HINTON, WV (WVNS) — September marks National Preparedness Month.
The goal of the month is to raise awareness about emergency plans and make sure residents and local officials are prepared for any emergency. Part of National Preparedness Month includes local officials knowing their emergency plans and evacuation protocol.
“Shelters in Southern West Virginia in big cities, shelters do get used. The rural counties, shelters can be opened, but the actual population using them tends to be very very small,” said Steve Lipscumb, Director of the Summers County 911 Center.
If there is a situation where county officials would need to facilitate a large scale evacuation, Lipscumb said they will use schools and buildings with large spaces, but they have to meet certain criteria.
“Most buildings anywhere don’t really work well for shelters, handicap accessible, restroom facilities for multiple people, a bigger area that you can set up cots and things like that in,” said Lipscumb.
Health and emergency protocols have changed generally because of the pandemic. For evacuations, Lipscumb said they would open more shelters to allow for less people in each building. They would also follow state health guidelines and hand out sanitary supplies and masks.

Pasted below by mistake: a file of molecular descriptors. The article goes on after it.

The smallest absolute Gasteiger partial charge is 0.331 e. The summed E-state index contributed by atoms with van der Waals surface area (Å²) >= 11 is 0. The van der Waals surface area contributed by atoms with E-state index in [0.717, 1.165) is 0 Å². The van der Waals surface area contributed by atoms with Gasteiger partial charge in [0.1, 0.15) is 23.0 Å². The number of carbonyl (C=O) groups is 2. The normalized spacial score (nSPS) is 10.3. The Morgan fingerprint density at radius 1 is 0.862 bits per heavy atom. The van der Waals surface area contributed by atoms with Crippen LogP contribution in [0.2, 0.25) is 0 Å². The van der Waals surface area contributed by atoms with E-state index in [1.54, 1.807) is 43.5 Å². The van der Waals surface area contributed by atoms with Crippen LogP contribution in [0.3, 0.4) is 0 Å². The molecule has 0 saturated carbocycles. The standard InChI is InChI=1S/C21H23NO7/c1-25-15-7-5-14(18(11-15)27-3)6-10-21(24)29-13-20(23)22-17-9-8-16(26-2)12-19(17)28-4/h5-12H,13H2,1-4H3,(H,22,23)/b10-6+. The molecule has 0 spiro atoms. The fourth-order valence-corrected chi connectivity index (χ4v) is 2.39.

“We would still want to reduce the population of the shelters, not have the cots as close together, increase the spacing and that would necessitate more shelters to accommodate the same number of people,” said Lipscumb.
Regardless of the situation at hand, emergency officials say it is crucial to have an evacuation plan with someone you know outside your residential area and a bag ready to go with medicine, a change of clothes, and supplies you can grab at any time.
“It comes time to evacuate all you have to do is pick up the bare essentials, the medicine bottles that you’re taking now things like that, drop them in the bag and go,” said Lipscumb.